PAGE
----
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1.
MMWR Morb Mortal Wkly Rep ; 70(21): 779-784, 2021 May 28.
Article in English | MEDLINE | ID: covidwho-1395448

ABSTRACT

To meet the educational, physical, social, and emotional needs of children, many U.S. schools opened for in-person learning during fall 2020 by implementing strategies to prevent transmission of SARS-CoV-2, the virus that causes COVID-19 (1,2). To date, there have been no U.S. studies comparing COVID-19 incidence in schools that varied in implementing recommended prevention strategies, including mask requirements and ventilation improvements* (2). Using data from Georgia kindergarten through grade 5 (K-5) schools that opened for in-person learning during fall 2020, CDC and the Georgia Department of Public Health (GDPH) assessed the impact of school-level prevention strategies on incidence of COVID-19 among students and staff members before the availability of COVID-19 vaccines.† Among 169 K-5 schools that participated in a survey on prevention strategies and reported COVID-19 cases during November 16-December 11, 2020, COVID-19 incidence was 3.08 cases among students and staff members per 500 enrolled students.§ Adjusting for county-level incidence, COVID-19 incidence was 37% lower in schools that required teachers and staff members to use masks, and 39% lower in schools that improved ventilation, compared with schools that did not use these prevention strategies. Ventilation strategies associated with lower school incidence included methods to dilute airborne particles alone by opening windows, opening doors, or using fans (35% lower incidence), or in combination with methods to filter airborne particles with high-efficiency particulate absorbing (HEPA) filtration with or without purification with ultraviolet germicidal irradiation (UVGI) (48% lower incidence). Multiple strategies should be implemented to prevent transmission of SARS-CoV-2 in schools (2); mask requirements for teachers and staff members and improved ventilation are important strategies that elementary schools could implement as part of a multicomponent approach to provide safer, in-person learning environments. Universal and correct mask use is still recommended by CDC for adults and children in schools regardless of vaccination status (2).


Subject(s)
COVID-19/prevention & control , Masks/statistics & numerical data , Schools , Ventilation/standards , COVID-19/epidemiology , Child , Georgia/epidemiology , Humans , Incidence
3.
Pediatrics ; 147(4)2021 04.
Article in English | MEDLINE | ID: covidwho-1052449

ABSTRACT

OBJECTIVES: In late June 2020, a large outbreak of coronavirus disease 2019 (COVID-19) occurred at a sleep-away youth camp in Georgia, affecting primarily persons ≤21 years. We conducted a retrospective cohort study among campers and staff (attendees) to determine the extent of the outbreak and assess factors contributing to transmission. METHODS: Attendees were interviewed to ascertain demographic characteristics, known exposures to COVID-19 and community exposures, and mitigation measures before, during, and after attending camp. COVID-19 case status was determined for all camp attendees on the basis of severe acute respiratory syndrome coronavirus 2 (SARS-CoV-2) test results and reported symptoms. We calculated attack rates and instantaneous reproduction numbers and sequenced SARS-CoV-2 viral genomes from the outbreak. RESULTS: Among 627 attendees, the median age was 15 years (interquartile range: 12-16 years); 56% (351 of 627) of attendees were female. The attack rate was 56% (351 of 627) among all attendees. On the basis of date of illness onset or first positive test result on a specimen collected, 12 case patients were infected before arriving at camp and 339 case patients were camp associated. Among 288 case patients with available symptom information, 45 (16%) were asymptomatic. Despite cohorting, 50% of attendees reported direct contact with people outside their cabin cohort. On the first day of camp session, the instantaneous reproduction number was 10. Viral genomic diversity was low. CONCLUSIONS: Few introductions of SARS-CoV-2 into a youth congregate setting resulted in a large outbreak. Testing strategies should be combined with prearrival quarantine, routine symptom monitoring with appropriate isolation and quarantine, cohorting, social distancing, mask wearing, and enhanced disinfection and hand hygiene. Promotion of mitigation measures among younger populations is needed.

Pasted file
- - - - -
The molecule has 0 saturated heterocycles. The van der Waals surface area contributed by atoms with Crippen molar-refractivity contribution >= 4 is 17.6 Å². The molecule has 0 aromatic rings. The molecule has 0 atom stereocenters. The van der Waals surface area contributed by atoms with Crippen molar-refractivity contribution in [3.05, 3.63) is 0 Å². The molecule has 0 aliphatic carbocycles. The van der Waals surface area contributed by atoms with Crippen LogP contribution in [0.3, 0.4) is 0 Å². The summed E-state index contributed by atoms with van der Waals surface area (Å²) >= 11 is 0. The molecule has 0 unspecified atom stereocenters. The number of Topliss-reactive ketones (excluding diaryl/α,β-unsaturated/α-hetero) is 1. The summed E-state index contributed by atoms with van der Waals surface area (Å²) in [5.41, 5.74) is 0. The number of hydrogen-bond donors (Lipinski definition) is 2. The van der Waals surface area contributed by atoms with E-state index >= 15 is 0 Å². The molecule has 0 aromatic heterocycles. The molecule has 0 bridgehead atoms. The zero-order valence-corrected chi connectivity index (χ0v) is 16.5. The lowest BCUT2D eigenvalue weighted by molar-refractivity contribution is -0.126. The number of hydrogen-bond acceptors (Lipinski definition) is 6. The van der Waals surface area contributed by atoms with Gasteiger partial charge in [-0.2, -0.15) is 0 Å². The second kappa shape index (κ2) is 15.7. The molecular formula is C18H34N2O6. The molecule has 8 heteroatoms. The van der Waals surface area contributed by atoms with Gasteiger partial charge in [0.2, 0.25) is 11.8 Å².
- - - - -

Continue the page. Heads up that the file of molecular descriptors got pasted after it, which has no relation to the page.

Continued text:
Subject(s)
COVID-19/epidemiology , COVID-19/transmission , Camping , Disease Outbreaks , Adolescent , Adult , Child , Cohort Studies , Female , Georgia/epidemiology , Humans , Male , Middle Aged , Retrospective Studies , Young Adult